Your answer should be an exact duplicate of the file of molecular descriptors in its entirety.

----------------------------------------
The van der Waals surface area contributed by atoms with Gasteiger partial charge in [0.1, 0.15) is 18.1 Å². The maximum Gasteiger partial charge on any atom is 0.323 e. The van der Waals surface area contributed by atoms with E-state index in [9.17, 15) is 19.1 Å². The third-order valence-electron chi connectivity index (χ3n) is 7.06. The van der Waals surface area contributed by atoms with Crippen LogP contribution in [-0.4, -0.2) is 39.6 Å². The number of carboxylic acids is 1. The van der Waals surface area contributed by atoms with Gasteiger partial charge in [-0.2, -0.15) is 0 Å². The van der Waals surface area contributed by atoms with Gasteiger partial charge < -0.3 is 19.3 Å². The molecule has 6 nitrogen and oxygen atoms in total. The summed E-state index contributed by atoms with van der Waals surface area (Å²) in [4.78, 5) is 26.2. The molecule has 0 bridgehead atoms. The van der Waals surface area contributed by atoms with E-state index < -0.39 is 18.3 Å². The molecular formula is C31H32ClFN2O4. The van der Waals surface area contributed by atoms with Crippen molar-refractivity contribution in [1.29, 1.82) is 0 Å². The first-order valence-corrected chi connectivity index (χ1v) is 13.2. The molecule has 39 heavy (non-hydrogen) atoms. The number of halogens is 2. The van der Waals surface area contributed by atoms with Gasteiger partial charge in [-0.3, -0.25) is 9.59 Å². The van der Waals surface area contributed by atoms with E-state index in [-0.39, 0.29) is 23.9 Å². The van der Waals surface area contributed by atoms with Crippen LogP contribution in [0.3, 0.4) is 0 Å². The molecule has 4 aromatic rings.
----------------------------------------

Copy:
The van der Waals surface area contributed by atoms with Gasteiger partial charge in [0.1, 0.15) is 18.1 Å². The maximum Gasteiger partial charge on any atom is 0.323 e. The van der Waals surface area contributed by atoms with E-state index in [9.17, 15) is 19.1 Å². The third-order valence-electron chi connectivity index (χ3n) is 7.06. The van der Waals surface area contributed by atoms with Crippen LogP contribution in [-0.4, -0.2) is 39.6 Å². The number of carboxylic acids is 1. The van der Waals surface area contributed by atoms with Gasteiger partial charge in [-0.2, -0.15) is 0 Å². The van der Waals surface area contributed by atoms with Gasteiger partial charge < -0.3 is 19.3 Å². The molecule has 6 nitrogen and oxygen atoms in total. The summed E-state index contributed by atoms with van der Waals surface area (Å²) in [4.78, 5) is 26.2. The molecule has 0 bridgehead atoms. The van der Waals surface area contributed by atoms with E-state index < -0.39 is 18.3 Å². The molecular formula is C31H32ClFN2O4. The van der Waals surface area contributed by atoms with Crippen molar-refractivity contribution in [1.29, 1.82) is 0 Å². The first-order valence-corrected chi connectivity index (χ1v) is 13.2. The molecule has 39 heavy (non-hydrogen) atoms. The number of halogens is 2. The van der Waals surface area contributed by atoms with Gasteiger partial charge in [-0.3, -0.25) is 9.59 Å². The van der Waals surface area contributed by atoms with E-state index in [-0.39, 0.29) is 23.9 Å². The van der Waals surface area contributed by atoms with Crippen LogP contribution in [0.3, 0.4) is 0 Å². The molecule has 4 aromatic rings.